Television anchor, playwright, stage actor, director,
producer, movie star with over 100 films to his name --
most of them as comedian... Y G Mahendra
is, in his own right, a celebrity. With a strong fan
following of his own.
He also happens to be related to
Rajinikanth by marriage, his wife Sudha being Latha
When you get him on the phone and ask
if he will talk of the Rajini he knows, his first words
are, "What do you want, the usual idolatry? That kind of
stuff is boring..."
You tell him that you want him to tell
it like he sees it, and he agrees. And proceeds to talk to
about the Rajinikanth he knows -- as co-star, as relative
What is it like to be related
to Rajinikanth? What is the view from close quarters like?
I was in the film industry before he
came in and I knew him from his
Apoorva Ragangal days.
We became friends then and we have remained friends
through the years. In that sense, it didn't make any
difference that we later became related by marriage; we
had a one-to-one relationship going already. Now, though,
he gives me the respect he thinks is due to an older
He is deified by millions. How
does this affect him, and those in his close personal
I would see it as a curse, a burden.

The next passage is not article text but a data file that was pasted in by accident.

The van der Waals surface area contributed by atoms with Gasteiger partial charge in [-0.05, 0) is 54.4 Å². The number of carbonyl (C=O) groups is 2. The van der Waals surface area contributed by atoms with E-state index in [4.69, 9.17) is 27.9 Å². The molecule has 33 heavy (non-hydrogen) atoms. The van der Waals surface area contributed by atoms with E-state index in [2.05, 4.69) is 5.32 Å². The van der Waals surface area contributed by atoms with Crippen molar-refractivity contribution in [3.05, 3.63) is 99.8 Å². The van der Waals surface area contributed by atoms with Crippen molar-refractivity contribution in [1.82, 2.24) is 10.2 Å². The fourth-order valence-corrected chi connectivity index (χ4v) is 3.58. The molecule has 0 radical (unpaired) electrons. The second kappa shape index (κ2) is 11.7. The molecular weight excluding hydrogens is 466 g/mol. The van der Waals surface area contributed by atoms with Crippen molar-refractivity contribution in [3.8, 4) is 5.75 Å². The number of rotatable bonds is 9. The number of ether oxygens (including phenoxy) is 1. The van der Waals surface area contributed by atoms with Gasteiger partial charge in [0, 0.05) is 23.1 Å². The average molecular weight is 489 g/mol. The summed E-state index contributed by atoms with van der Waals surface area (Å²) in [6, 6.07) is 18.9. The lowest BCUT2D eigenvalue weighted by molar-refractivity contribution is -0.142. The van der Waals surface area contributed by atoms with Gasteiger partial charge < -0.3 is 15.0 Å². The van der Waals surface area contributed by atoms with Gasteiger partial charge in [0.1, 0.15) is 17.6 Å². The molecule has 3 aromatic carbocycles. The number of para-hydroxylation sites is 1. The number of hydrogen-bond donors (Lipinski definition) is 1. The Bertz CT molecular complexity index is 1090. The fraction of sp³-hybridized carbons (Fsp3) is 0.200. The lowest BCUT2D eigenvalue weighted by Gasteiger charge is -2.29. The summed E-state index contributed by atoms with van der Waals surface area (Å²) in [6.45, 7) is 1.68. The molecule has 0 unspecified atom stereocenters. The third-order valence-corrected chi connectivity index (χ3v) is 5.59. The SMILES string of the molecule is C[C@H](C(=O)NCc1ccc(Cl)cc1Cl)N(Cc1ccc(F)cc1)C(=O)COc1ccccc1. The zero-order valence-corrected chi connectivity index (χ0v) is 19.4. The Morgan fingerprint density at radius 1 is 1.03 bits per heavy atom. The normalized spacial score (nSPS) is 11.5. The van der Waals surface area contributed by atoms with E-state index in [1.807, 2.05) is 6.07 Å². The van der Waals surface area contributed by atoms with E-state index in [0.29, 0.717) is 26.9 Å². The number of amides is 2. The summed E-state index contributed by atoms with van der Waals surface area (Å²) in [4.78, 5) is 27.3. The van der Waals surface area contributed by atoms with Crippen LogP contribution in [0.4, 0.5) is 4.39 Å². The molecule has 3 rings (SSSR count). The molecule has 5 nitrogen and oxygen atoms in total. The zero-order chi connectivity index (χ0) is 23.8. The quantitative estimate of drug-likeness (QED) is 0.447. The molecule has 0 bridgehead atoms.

Luckily, Rajini has his feet firmly on the ground and is
not the kind who will be swept away by the adulation or
the accolades. And he shouldn't, either. Cinema is a
shadow, a nizhal, you
cannot make the mistake of taking the shadow for the
substance. I am a crazy fan of Sivaji Ganesan, I am
completely captive to his ability, but I don't deify him.
Rajini enjoys his status. He does
make an effort to live up to his image, at least in his
on-screen roles. He does the "image roles" his fans like
because he knows his fans; he is aware of their
expectations and he respects them. He has a certain
indestructibility about him, about his image, sort of like
You mentioned that you knew
Rajinikanth almost from the moment he entered films. How
has his 25 years in the industry changed him?
It hasn't. If you mean as a person, it
hasn't changed him one bit, not even his super-success. He
still remembers his roots; his belief in his own values is
still very strong. He is still the same, simple human
being. I only wish he was able to go out more often, to
appear in public without causing a traffic jam -- that
kind of virtual imprisonment to his own image can change a
person and drive him inwards, into himself.
In his movies, he makes a point
of standing for some values -- pro-women, pro-worker,
anti-injustice and so on. Are these celluloid values? What
are the values close to his own heart?
His biggest value is honesty. He is
straightforward and expects everyone else to be the same.
He cannot tolerate deceit. Then, there is this strong
faith in the Maker, by whatever name you may choose to
call him. If I must pick another of the values that are
dear to him, I would say he believes in the dictum of 'Do
good to others. If you can't, at least make sure you don't
do harm.' His film characters reflect this value, but it
is a part of the real Rajini too.
What, according to you, is his